Phyllis Schlafly On Amnesty: ‘Republicans Ought to Show Some Fight’

By Barbara Hollingsworth | November 26, 2014 | 1:33pm EST

Eagle Forum founder Phyllis Schlafly leads a protest against the Equal Rights Amendment in front of the White House in 1977. (Warren K. Leffler/Library of Congress)

( – Conservative grande dame Phyllis Schlafly says that Republicans in Congress should be actively opposing President Obama’s “unconstitutional” and “illegal” executive order granting unilateral amnesty to five million illegal aliens.

“I think the Republicans ought to show some fight,” the still feisty 90-year-old founder of Eagle Forum told

Schlafly, who almost single-handedly rallied the conservative grassroots in the 1970s and managed to overcome “enormous odds” to defeat the Equal Rights Amendment (ERA) even though 30 states had already ratified it, pointed out that determined opponents of amnesty can do the same today.

“We had everybody against us,” Schlafly recounted.

“When you consider the difficulties we overcame: they had momentum, a good name. They had three presidents, three presidents’ wives, every congressman except three or four, every governor, a lot of money, all the women’s organizations, and Hollywood. And they had a tremendous head start. And still we beat them all. And I think it’s a great example of how the grassroots can rise up and overcome enormous odds.”

Schlafly says that Republicans today could inspire a similar grassroots uprising if they took a principled stand against Obama’s amnesty. “The American people do not want to reward people who broke our laws,” she told

“I would start off by having televised hearings and bring a lot of legal authorities in to show chapter and verse how what he’s [President Obama] doing is wrong and illegal, because the Constitution gives control of immigration to the Congress.

“And I would also cut off the money that he’s spending. Where is he getting the money? Just simply put riders on bills saying no money can be spent for X,” she said. asked Schlafly who was mostly to blame for what Sen. Ted Cruz called “a constitutional crisis”: an increasingly imperial president or a Congress unwilling to defend its institutional prerogatives.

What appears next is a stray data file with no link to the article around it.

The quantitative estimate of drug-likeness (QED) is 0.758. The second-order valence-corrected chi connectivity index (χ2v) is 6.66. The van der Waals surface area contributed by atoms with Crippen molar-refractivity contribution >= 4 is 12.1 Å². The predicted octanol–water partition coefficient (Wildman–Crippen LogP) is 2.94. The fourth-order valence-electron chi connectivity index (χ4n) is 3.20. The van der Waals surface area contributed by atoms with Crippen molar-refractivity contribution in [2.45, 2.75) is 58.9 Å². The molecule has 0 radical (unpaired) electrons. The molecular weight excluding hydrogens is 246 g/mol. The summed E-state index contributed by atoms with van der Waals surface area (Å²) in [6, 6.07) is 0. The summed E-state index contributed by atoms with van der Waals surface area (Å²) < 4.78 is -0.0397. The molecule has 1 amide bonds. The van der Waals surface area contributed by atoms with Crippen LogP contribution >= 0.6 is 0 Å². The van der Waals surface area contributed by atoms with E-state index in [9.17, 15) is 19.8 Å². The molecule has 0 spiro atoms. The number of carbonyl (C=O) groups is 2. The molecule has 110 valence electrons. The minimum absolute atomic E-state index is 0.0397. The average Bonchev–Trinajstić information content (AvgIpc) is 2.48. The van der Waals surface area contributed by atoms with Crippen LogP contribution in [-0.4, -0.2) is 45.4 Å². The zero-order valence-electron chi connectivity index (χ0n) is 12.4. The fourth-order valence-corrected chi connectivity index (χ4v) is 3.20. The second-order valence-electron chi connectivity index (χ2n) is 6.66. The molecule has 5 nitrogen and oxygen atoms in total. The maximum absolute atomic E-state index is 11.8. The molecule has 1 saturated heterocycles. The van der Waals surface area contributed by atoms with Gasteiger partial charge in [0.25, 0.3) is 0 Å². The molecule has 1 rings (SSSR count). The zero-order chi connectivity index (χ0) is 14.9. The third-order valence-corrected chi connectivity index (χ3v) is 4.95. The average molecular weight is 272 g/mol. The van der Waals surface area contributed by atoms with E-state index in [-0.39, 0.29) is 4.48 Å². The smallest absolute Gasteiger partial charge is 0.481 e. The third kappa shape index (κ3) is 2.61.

“There’s plenty of blame to go around,” she replied.

Schlafly also discussed the November mid-term elections in which the Republican Party gained control of the Senate and won the largest majority in the House since the Truman administration.

“The first election I participated in was 1946, which is the only election that is comparable to the one we just had in the number of seats that Republicans picked up. It was a tremendous victory, and with the leadership of Robert A. Taft, that Congress - which was called the 80th Congress - did all sorts of good things," she said.

“They cut taxes, they balanced the budget, they reduced the national debt. They passed laws over Harry Truman’s veto, such as Taft-Hartley. They passed the 22nd Amendment to the Constitution so we didn’t have to worry about [Bill] Clinton or [Barack] Obama running for a third term.”

Schlafly has written extensively about various attacks on the nuclear family, which is the subject of her new book, Who Killed the American Family? In it, she argues that healthy, intact and independent families are essential for limited government.

"Is the title in the past tense because you believe the cultural war to preserve the family has already been lost?" asked Schlafly.

“I don’t know that any battle is ever really lost, and I’m certainly ready to continue fighting that battle. But the figures are very depressing,” she replied.

“When I grew up, we were a land of prosperous middle-class families, with a mother and father raising their own children in their household. I grew up in the Great Depression, and even the black family was together.

“What broke it was the incentives that were put in place by [former President] Lyndon Johnson’s failed war on poverty. The decision was made to have all the [welfare] money flow to the women and not to the men…

"A man needs a mission, and [his] mission is to be a protector and provider. And if you take that away from him, he’s just moving on down the street having fun.”

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